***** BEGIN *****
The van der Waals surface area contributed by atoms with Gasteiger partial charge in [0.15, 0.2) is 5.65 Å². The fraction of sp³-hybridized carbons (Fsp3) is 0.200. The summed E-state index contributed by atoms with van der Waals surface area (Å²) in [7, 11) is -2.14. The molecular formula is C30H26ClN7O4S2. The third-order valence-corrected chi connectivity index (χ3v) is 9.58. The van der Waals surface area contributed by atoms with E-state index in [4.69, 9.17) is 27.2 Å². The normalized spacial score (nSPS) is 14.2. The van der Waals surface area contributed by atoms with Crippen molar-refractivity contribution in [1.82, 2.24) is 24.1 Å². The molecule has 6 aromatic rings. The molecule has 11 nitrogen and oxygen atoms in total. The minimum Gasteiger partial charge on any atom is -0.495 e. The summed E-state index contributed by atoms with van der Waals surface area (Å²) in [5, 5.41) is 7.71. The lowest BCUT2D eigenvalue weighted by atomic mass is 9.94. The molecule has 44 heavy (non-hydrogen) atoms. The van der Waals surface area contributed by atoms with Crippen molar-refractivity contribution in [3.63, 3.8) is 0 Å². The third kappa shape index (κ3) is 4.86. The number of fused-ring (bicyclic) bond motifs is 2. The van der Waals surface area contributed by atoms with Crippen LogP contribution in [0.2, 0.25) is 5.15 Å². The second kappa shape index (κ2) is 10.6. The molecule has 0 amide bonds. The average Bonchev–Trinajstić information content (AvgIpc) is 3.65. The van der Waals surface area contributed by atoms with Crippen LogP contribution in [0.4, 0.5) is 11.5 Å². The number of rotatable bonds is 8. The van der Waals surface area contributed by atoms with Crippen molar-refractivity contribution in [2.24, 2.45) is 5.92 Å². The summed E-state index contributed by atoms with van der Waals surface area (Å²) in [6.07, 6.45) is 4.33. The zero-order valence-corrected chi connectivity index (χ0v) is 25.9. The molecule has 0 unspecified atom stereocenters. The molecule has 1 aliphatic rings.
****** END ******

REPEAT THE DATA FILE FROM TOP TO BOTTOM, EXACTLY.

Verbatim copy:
The van der Waals surface area contributed by atoms with Gasteiger partial charge in [0.15, 0.2) is 5.65 Å². The fraction of sp³-hybridized carbons (Fsp3) is 0.200. The summed E-state index contributed by atoms with van der Waals surface area (Å²) in [7, 11) is -2.14. The molecular formula is C30H26ClN7O4S2. The third-order valence-corrected chi connectivity index (χ3v) is 9.58. The van der Waals surface area contributed by atoms with E-state index in [4.69, 9.17) is 27.2 Å². The normalized spacial score (nSPS) is 14.2. The van der Waals surface area contributed by atoms with Crippen molar-refractivity contribution in [1.82, 2.24) is 24.1 Å². The molecule has 6 aromatic rings. The molecule has 11 nitrogen and oxygen atoms in total. The minimum Gasteiger partial charge on any atom is -0.495 e. The summed E-state index contributed by atoms with van der Waals surface area (Å²) in [5, 5.41) is 7.71. The lowest BCUT2D eigenvalue weighted by atomic mass is 9.94. The molecule has 44 heavy (non-hydrogen) atoms. The van der Waals surface area contributed by atoms with Crippen molar-refractivity contribution in [3.63, 3.8) is 0 Å². The third kappa shape index (κ3) is 4.86. The number of fused-ring (bicyclic) bond motifs is 2. The van der Waals surface area contributed by atoms with Crippen LogP contribution in [0.2, 0.25) is 5.15 Å². The second kappa shape index (κ2) is 10.6. The molecule has 0 amide bonds. The average Bonchev–Trinajstić information content (AvgIpc) is 3.65. The van der Waals surface area contributed by atoms with Crippen LogP contribution in [0.4, 0.5) is 11.5 Å². The number of rotatable bonds is 8. The van der Waals surface area contributed by atoms with Crippen molar-refractivity contribution in [2.24, 2.45) is 5.92 Å². The summed E-state index contributed by atoms with van der Waals surface area (Å²) in [6.07, 6.45) is 4.33. The zero-order valence-corrected chi connectivity index (χ0v) is 25.9. The molecule has 0 unspecified atom stereocenters. The molecule has 1 aliphatic rings.